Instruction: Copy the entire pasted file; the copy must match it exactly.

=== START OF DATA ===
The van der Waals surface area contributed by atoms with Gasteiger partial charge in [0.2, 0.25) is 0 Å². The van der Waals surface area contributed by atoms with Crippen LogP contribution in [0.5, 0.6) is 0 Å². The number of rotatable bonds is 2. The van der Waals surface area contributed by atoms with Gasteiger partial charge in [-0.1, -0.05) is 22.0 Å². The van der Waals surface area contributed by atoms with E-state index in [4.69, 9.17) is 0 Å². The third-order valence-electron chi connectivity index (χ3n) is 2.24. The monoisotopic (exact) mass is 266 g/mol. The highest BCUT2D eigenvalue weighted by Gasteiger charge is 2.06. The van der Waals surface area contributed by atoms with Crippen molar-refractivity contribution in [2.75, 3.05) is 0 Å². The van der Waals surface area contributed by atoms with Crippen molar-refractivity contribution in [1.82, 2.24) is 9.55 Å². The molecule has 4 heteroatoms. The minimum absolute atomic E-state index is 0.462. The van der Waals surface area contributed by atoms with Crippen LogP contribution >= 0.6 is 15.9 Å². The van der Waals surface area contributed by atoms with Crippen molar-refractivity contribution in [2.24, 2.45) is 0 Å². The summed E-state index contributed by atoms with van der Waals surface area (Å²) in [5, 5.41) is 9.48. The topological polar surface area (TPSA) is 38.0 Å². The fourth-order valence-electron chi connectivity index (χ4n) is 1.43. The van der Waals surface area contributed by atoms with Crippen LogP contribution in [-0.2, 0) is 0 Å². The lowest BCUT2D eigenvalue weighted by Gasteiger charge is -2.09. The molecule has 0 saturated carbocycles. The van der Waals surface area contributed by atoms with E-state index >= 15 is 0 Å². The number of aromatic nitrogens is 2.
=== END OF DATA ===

The van der Waals surface area contributed by atoms with Gasteiger partial charge in [0.2, 0.25) is 0 Å². The van der Waals surface area contributed by atoms with Crippen LogP contribution in [0.5, 0.6) is 0 Å². The number of rotatable bonds is 2. The van der Waals surface area contributed by atoms with Gasteiger partial charge in [-0.1, -0.05) is 22.0 Å². The van der Waals surface area contributed by atoms with E-state index in [4.69, 9.17) is 0 Å². The third-order valence-electron chi connectivity index (χ3n) is 2.24. The monoisotopic (exact) mass is 266 g/mol. The highest BCUT2D eigenvalue weighted by Gasteiger charge is 2.06. The van der Waals surface area contributed by atoms with Crippen molar-refractivity contribution in [2.75, 3.05) is 0 Å². The van der Waals surface area contributed by atoms with Crippen molar-refractivity contribution in [1.82, 2.24) is 9.55 Å². The molecule has 4 heteroatoms. The minimum absolute atomic E-state index is 0.462. The van der Waals surface area contributed by atoms with Crippen LogP contribution >= 0.6 is 15.9 Å². The van der Waals surface area contributed by atoms with Crippen molar-refractivity contribution in [2.24, 2.45) is 0 Å². The summed E-state index contributed by atoms with van der Waals surface area (Å²) in [5, 5.41) is 9.48. The topological polar surface area (TPSA) is 38.0 Å². The fourth-order valence-electron chi connectivity index (χ4n) is 1.43. The van der Waals surface area contributed by atoms with Crippen LogP contribution in [-0.2, 0) is 0 Å². The lowest BCUT2D eigenvalue weighted by Gasteiger charge is -2.09. The molecule has 0 saturated carbocycles. The van der Waals surface area contributed by atoms with E-state index >= 15 is 0 Å². The number of aromatic nitrogens is 2.